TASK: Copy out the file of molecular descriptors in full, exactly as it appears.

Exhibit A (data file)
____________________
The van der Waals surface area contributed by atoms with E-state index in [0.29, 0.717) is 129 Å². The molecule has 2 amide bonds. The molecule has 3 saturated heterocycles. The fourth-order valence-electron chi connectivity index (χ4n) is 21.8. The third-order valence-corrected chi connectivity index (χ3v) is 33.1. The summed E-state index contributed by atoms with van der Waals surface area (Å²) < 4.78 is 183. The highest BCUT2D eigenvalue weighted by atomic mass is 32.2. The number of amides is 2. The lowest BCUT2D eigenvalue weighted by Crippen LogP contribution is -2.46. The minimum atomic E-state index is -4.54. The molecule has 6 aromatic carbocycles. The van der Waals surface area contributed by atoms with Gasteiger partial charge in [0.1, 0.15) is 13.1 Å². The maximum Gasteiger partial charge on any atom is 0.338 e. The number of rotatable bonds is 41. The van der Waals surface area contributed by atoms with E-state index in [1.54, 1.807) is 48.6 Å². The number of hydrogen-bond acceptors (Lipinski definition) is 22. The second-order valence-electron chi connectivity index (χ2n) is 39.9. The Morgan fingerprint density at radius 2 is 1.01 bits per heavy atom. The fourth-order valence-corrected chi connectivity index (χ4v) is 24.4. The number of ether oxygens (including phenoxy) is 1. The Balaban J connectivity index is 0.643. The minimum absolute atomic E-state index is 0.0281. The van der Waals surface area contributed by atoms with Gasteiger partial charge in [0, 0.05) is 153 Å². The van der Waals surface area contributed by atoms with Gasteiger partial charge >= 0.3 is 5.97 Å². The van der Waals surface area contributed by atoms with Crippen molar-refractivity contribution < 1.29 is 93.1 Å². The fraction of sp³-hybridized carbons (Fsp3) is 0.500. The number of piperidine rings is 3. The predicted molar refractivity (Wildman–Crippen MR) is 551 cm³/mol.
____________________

The van der Waals surface area contributed by atoms with E-state index in [0.29, 0.717) is 129 Å². The molecule has 2 amide bonds. The molecule has 3 saturated heterocycles. The fourth-order valence-electron chi connectivity index (χ4n) is 21.8. The third-order valence-corrected chi connectivity index (χ3v) is 33.1. The summed E-state index contributed by atoms with van der Waals surface area (Å²) < 4.78 is 183. The highest BCUT2D eigenvalue weighted by atomic mass is 32.2. The number of amides is 2. The lowest BCUT2D eigenvalue weighted by Crippen LogP contribution is -2.46. The minimum atomic E-state index is -4.54. The molecule has 6 aromatic carbocycles. The van der Waals surface area contributed by atoms with Gasteiger partial charge in [0.1, 0.15) is 13.1 Å². The maximum Gasteiger partial charge on any atom is 0.338 e. The number of rotatable bonds is 41. The van der Waals surface area contributed by atoms with E-state index in [1.54, 1.807) is 48.6 Å². The number of hydrogen-bond acceptors (Lipinski definition) is 22. The second-order valence-electron chi connectivity index (χ2n) is 39.9. The Morgan fingerprint density at radius 2 is 1.01 bits per heavy atom. The fourth-order valence-corrected chi connectivity index (χ4v) is 24.4. The number of ether oxygens (including phenoxy) is 1. The Balaban J connectivity index is 0.643. The minimum absolute atomic E-state index is 0.0281. The van der Waals surface area contributed by atoms with Gasteiger partial charge in [0, 0.05) is 153 Å². The van der Waals surface area contributed by atoms with Gasteiger partial charge >= 0.3 is 5.97 Å². The van der Waals surface area contributed by atoms with Crippen molar-refractivity contribution < 1.29 is 93.1 Å². The fraction of sp³-hybridized carbons (Fsp3) is 0.500. The number of piperidine rings is 3. The predicted molar refractivity (Wildman–Crippen MR) is 551 cm³/mol.